BTW, Don didn't mention it but entries in the .ssh/config file are treated like firewall rules -- the first matching one gets used. So if you do have hosts that don't support multiplexing, put the entries for them ahead of the "Host *" section in the file.

<MR>

Or you could use screen(1)

Anonymous's picture

Or you could use screen(1) like everyone else.

One more note...

RichS's picture

If you log out of the original connection, you don't get your shell back until other sessions using the same connection are ended too.

Logging out of the original connection doesn't end the other sessions.

screen doesn't do everything

RichS's picture

The article doesn't mention it, but this works for scp and sftp too. Open one ssh session, and multiplex your file copying operations.

It also doesn't mention that -v is simply the verbose option, and nothing to do with multiplexing. Marti is only using it to show it worked. To be thorough, you should test this before making changes to ~/.ssh/config to compare output.

But you're right -- if all you wanted to do was create multiple ssh sessions.

This breaks the sftp kioslave

Gheesh's picture

This article is awesome, especially for those of us that open a lot of remote terminal sessions. However, this solution breaks sftp folder access under KDE (I haven't tested in GNOME).

SOLVED

Gheesh's picture

I just used an alternate configuration file for my terminal sessions (using the -F switch) and left the default one for everything else.

Problems with secure VNC sessions?

FeRD's picture

One caveat is that this seems to cause problems with SSH-tunneled VNC sessions (using the -via command line argument to vncviewer), at least with the vnc-4.1.2-35.fc10 package from Fedora 10. It works fine if it's the first connection, but not so if it tries to piggyback on to an existing master.

There may be some alternate ssh invocation that can be specified via the VNC_VIA_CMD envvar that will make things functional, but I haven't found one. When -via connections are attempted by vncviewer using the default invocation:
VNC_VIA_CMD='/usr/bin/ssh -f -L "$L":"$H":"$R" "$G" sleep 20'
the debug output from the control master shows that it's sending through the 'sleep 20', but vncviewer still isn't able to connect via the forwarded port. Assuming the port is even forwarded, in this scenario.

Fix for secured VNC invocations

FeRD's picture

Turns out, adding a -M flag to the /usr/bin/ssh invocation used by vncviewer (indicating it should create a NEW master connection) is all that's required to fix 'vncviewer -via' connections when using ControlMaster.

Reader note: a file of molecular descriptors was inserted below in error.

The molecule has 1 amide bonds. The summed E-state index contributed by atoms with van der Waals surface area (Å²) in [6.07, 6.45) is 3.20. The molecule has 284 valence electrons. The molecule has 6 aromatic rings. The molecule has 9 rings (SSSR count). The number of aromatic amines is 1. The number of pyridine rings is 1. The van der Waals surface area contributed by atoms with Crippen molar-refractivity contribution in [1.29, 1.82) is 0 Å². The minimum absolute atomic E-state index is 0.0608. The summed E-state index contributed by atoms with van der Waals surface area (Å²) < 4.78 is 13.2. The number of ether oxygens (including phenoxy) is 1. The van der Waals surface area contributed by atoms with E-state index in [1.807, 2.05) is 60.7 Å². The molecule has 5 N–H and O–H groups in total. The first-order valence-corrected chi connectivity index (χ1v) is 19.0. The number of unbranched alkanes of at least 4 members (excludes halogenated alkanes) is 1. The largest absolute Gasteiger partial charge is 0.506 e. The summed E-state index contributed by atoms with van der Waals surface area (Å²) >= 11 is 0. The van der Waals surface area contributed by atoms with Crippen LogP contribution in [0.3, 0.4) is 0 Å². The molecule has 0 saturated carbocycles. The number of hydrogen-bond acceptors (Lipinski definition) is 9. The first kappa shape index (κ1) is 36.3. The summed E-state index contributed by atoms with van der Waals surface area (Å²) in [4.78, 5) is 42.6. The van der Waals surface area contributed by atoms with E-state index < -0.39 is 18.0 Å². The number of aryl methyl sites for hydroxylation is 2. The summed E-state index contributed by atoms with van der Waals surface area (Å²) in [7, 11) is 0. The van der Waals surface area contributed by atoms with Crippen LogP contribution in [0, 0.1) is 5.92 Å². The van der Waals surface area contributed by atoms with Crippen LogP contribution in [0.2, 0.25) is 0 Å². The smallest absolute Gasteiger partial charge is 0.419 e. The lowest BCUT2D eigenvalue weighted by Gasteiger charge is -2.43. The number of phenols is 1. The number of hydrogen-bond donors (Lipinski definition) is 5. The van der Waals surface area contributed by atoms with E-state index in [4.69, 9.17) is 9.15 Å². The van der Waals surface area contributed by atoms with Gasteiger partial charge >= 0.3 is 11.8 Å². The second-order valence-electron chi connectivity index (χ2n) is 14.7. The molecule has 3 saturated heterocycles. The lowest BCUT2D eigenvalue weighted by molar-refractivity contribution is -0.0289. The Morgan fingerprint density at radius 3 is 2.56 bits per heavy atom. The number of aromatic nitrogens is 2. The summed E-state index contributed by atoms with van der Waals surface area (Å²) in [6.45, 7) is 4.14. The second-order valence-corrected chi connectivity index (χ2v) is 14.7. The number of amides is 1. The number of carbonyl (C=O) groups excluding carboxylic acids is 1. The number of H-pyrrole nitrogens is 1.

So,

export VNC_VIA_CMD='/usr/bin/ssh -M -f -L "$L":"$H":"$R" "$G" sleep 20'

will enable vncviewer to tunnel to remote hosts even in the presence of an existing ControlMaster connection. It won't take advantage of the existing connection, but neither will it interfere with OTHER connections using the configured ControlMaster (which still owns the ControlPath socket).

The ControlMaster tip is a great find, the speedup to my gvfs ssh:/// mounts and terminal scp connections when re-using an existing connection is unbelievable! (From on the order of "a half-second or more" to "instantaneous", and that's just on the LAN!)

Thanks much for the info!

For me the "-M" fixes part

Anonymous's picture

For me the "-M" fixes part of the problem. It let's me give in my password but then it hangs for quite some time until I can login into the VNC server.
Can't one make it reuse the existing master?

Your secure VNC session

FeRD's picture

Your secure VNC session won't be able to use the shared master connection, because it needs to create an SSH tunnel for the VNC display port as part of its SSH connection. And since that tunnel will change depending on what VNC display you're connecting to, you can't anticipate it for opening during the ControlMaster connection setup. (If there's a way to command an existing ControlMaster ssh instance to create a new tunnel on the fly, I don't know it.)

I suppose, if you only ever connect to one VNC server, you might be able to define the proper tunnel and other VNC params as part of the ControlMaster setup. Then you'd have it always in place, and when vncviewer picked up the ControlMaster connection it would have the tunnel it needs.

But that just doesn't sound like a very reliable setup, to me.

I don't know why your connection is hanging, it shouldn't -- even without reusing ControlMaster, the time vncviewer takes to connect when using VNC_VIA_CMD with the -M flag should be no longer than the time it normally takes for the first connection to that host. I wonder if, perhaps, something run on the remote host is blocking on that "sleep 20" in VNC_VIA_CMD? You could try lowering the sleep to 10 or 5 seconds, experimentally.

My other suggestion would be to set up ssh keys and do key-based authentication, instead of using passwords. It's more secure _and_ it might solve your connection-delay problem.

Opening tunnels on an existing SSH connection

Michael Mior's picture

Not sure how useful this will be to anyone here, but I thought I would point out that it is possible to open new SSH tunnels on an existing connection. Unfortunately, the only way I know to do this is manually. Hit Enter and then ~C (tilde followed by a Shift+C). Then you can enter standard port forwarding options as you would on the command line (-L, -R). For help, just type ? at the command prompt. For a list of other things you can do with the SSH escape sequence, enter ~?